Since his return eight months ago, Charles had helped him find a new optimism that he would be able to fulfil Penn-Ruw’s wishes and help to end the war with faeries. Samuel was hopeful he could finally fulfil the mission he was given by the pixie king. He felt in his aching bones that time was running out.
His brother Edmund let them convert and move into the southern gate house. The house stood on the very spot where Samuel was thrown from the horse. Above the door of the house hung two wagon wheels. Two wooden crows were perched on the wheel’s spokes. Charles told him it was a bad idea to place them there, but Samuel was persistent. Every house needs a protector to ward off evil spirits. Besides, his son had won that contract to build the new hospital in Exminster. He was too busy to worry about Samuel and his evil spirits. Charles’ distraction had given him time to prepare for battle.
He was fishing in the Culm when the battle started. A great black throng of birds swooped down on him from the trees. He dove into the cold water to avoid their grabbing claws and sharp beaks. He dove under the murky water and swam for the weeds growing on the other side. He crouched in the water and waited for them to fly off, frustrated they couldn’t find their intended prey.
He had to wait for darkness before climbing out. He made his way towards St. Andrew’s to put his plan into action. Tucked away behind the largest stone crow, Samuel pulled a large sack from the portal. Pulling out a large, wooden club, the end wrapped in white muslin, he walked into the church. At the altar to St. Andrew, he dangled the torch over the offering candles. The bright flame filled the empty church. The grim determination on his face was shown in the flickering light.
Walking from the church, he entered a world alive in black madness. Crows, hundreds of them, darted and flew around the building, blending with the darkness of night. Occasionally, one would test Samuel’s resolve, but he merely smashed the attacking bird out of its path, charred feathers and meat dropping at his feet. When he felt all of the demon crows had finally gathered around him, he sprung his trap. Pulling another torch from his bag, he lit it and threw the burning staff into the church doorway. A handful of birds dove into the flames, burning alive thinking they were about to ensnare Samuel.
He began walking through the village, tossing burning torch after burning torch into the doorways of the buildings. The entire town was soon ablaze. Again, birds attacked the fire and burned themselves in their foolish hatred. Samuel worked his way through town, finally reaching his family manor house.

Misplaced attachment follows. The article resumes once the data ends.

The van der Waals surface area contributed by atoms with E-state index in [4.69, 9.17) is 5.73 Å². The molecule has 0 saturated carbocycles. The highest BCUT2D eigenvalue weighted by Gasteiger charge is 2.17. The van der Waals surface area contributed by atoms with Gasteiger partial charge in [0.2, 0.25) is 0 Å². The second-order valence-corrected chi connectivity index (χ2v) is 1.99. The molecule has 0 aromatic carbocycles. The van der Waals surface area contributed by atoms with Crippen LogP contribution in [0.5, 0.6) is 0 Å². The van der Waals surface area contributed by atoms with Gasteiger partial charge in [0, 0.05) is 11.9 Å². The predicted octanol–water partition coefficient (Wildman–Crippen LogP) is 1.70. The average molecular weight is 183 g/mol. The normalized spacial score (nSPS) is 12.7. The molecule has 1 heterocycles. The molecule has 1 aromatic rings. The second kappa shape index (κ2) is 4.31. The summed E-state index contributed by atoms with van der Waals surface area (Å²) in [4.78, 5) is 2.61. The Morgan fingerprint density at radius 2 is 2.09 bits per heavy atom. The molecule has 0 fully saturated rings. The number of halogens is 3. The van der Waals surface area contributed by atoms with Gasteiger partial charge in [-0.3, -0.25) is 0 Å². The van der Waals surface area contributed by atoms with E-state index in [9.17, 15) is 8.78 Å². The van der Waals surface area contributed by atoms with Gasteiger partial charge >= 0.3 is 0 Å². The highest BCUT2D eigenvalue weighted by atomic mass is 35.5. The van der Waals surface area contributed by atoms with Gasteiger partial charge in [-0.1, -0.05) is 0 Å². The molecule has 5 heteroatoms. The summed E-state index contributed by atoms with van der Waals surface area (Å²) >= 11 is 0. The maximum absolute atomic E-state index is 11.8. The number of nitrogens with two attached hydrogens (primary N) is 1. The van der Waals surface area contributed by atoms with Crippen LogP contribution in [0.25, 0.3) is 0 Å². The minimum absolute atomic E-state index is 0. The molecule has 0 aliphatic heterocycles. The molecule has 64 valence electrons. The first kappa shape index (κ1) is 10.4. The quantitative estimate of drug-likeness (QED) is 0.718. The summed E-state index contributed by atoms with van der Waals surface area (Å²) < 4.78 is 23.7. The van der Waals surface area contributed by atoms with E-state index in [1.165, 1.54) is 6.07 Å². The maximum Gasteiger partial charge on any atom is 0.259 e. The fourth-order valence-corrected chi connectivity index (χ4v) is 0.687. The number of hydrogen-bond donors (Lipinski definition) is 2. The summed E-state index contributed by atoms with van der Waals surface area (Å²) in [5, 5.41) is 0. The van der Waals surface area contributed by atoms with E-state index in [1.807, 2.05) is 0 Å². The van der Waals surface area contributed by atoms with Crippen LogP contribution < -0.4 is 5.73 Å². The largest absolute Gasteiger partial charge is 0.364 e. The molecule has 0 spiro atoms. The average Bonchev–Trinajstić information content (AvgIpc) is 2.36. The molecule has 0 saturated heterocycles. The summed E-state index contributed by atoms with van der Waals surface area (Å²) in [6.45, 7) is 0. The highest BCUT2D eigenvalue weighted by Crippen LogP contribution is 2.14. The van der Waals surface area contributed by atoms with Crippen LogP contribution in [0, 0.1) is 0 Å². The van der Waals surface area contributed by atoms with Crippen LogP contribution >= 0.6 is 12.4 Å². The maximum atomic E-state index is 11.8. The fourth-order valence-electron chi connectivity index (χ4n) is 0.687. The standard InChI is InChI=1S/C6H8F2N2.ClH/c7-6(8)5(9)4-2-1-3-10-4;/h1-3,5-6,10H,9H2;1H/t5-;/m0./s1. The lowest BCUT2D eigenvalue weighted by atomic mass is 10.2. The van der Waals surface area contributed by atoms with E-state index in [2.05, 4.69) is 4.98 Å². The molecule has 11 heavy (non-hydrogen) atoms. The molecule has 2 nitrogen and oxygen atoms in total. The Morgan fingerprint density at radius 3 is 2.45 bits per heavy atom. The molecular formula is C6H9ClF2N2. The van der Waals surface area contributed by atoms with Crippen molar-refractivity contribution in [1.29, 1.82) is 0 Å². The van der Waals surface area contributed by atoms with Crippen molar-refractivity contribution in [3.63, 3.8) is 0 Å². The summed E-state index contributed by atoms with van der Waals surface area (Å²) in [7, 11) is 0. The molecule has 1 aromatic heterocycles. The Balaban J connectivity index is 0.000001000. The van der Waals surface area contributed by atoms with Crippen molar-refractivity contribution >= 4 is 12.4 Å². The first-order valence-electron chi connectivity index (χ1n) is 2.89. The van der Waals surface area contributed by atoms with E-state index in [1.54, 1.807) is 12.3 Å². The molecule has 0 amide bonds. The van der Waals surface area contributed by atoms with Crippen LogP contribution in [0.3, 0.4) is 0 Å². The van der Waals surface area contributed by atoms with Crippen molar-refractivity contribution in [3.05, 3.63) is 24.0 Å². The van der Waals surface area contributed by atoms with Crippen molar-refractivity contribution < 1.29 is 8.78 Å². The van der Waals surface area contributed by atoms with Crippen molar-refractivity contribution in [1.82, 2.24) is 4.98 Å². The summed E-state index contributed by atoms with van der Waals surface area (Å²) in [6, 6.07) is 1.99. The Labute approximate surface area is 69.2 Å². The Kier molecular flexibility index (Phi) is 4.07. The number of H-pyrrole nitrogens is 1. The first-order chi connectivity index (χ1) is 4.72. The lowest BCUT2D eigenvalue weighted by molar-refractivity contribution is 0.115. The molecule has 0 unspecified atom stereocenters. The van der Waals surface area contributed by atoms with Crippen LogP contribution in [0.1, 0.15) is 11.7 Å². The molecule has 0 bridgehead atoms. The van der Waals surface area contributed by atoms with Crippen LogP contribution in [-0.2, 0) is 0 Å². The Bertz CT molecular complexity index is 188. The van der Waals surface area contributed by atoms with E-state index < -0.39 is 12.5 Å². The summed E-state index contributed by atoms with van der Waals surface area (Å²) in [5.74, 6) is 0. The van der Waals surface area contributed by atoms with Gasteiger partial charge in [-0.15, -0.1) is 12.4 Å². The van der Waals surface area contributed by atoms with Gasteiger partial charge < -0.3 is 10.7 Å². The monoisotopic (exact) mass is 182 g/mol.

Crouching in the pine needles, the remaining crows filling the sky, he stared at the two wagon wheels above the door. On the ground, he saw Malan Bran perched on Charles, pecking at his face, trying to get the unconscious man’s eyes. With blood curdling shriek, Samuel leaped from the cover of the pined and pounced. Swinging the torch, he smashed through the crow, mixing his flame with the fire of the bird’s eyes. He grabbed the bird, stunned by the attack, and squeezed its neck. Watching its eyes flicker, he dug his teeth into the bird’s neck, tasting the acrid, bitter blood that flowed through it. He cast it aside and crawled over to his son.
Charles slowly opened his eyes and looked up at Samuel, a mixture of blood and feathers smeared across his face. Half smiling at the crazed look of the man, Charles pulled him close to whisper in his ear. After hearing his words, Samuel cried as he watched the purple fade from Charles’ eyes.
VIII. Rota Fortunae
The body of Samuel Fowler was taken out of the room on a stretcher made of pine logs and burlap. The bag of straw was taken from the stone slab that served as his bed. Etched into the wall, just below the window, was drawn a crude black bird and the words “rota fortunae deducta est mihi. i own anima tua. meum es vinctus.” (the wheel of fortune has spun to me. i own your soul. you are my prisoner.)
The orderlies at the Devon County Lunatic Asylum did not know the significance of the patient in Room Eight. They did not know the asylum, built in the shape of a wagon wheel, was designed especially for him. It had been 17 years since the Cullumpton Fire and 14 years since he was committed to the asylum.
Supervised by a man dressed in black, the orderlies lowered his body into the ground in a nearby meadow. Sunshine washed over the entire scene. As the orderlies walked back, a herd of Dartmoor ponies ran to visit the grave site. The animals lowered their heads at the sight of the darkly dressed man who lingered by the grave, and he stroked the largest of the ponies.
Throughout the Devonshire countryside, as purple light darts in and out of your vision, some say it’s a reflection from the lavender that grows throughout the green hills. But others, like Samuel, know good fortune will nod, if you carry upon you Joan the Torch. The pixies will hear your call, and protect you from the crows.
Before turning and walking back to the asylum, the man in black motioned to the horses – his eyes reflecting purple as they caught the light. With a nod from Charles, the ponies, now in full gallop, disappeared amongst the surrounding pines.
The preceding story represents an idea I had regarding Wikipedia. The Internet-based information site has become part of our everyday lives. With Google literally at our fingertips throughout the day, we invariably search for random bits of trivial knowledge. No matter how obscure, I am constantly amazed by the minutia contained in the millions of web pages on Wikipedia. But, as many know, Wikipedia is written by anyone and everyone. There are references, but in the end, the writers of the website offer expertise, knowledge, and, yes – fibs.
All of the stories in this series are fiction. But for all of them, the basis of the story comes from relevant Wikipedia entries. Where the fiction begins and the truth ends is for you to decide. If at all curious I searched Charles Fowler, Cullompton, Pixies, Crows, Rota Fortunae and Joan the Wad in researching this short story.
Hopefully, after reading, you are willing to offer some feedback. I would really appreciate it.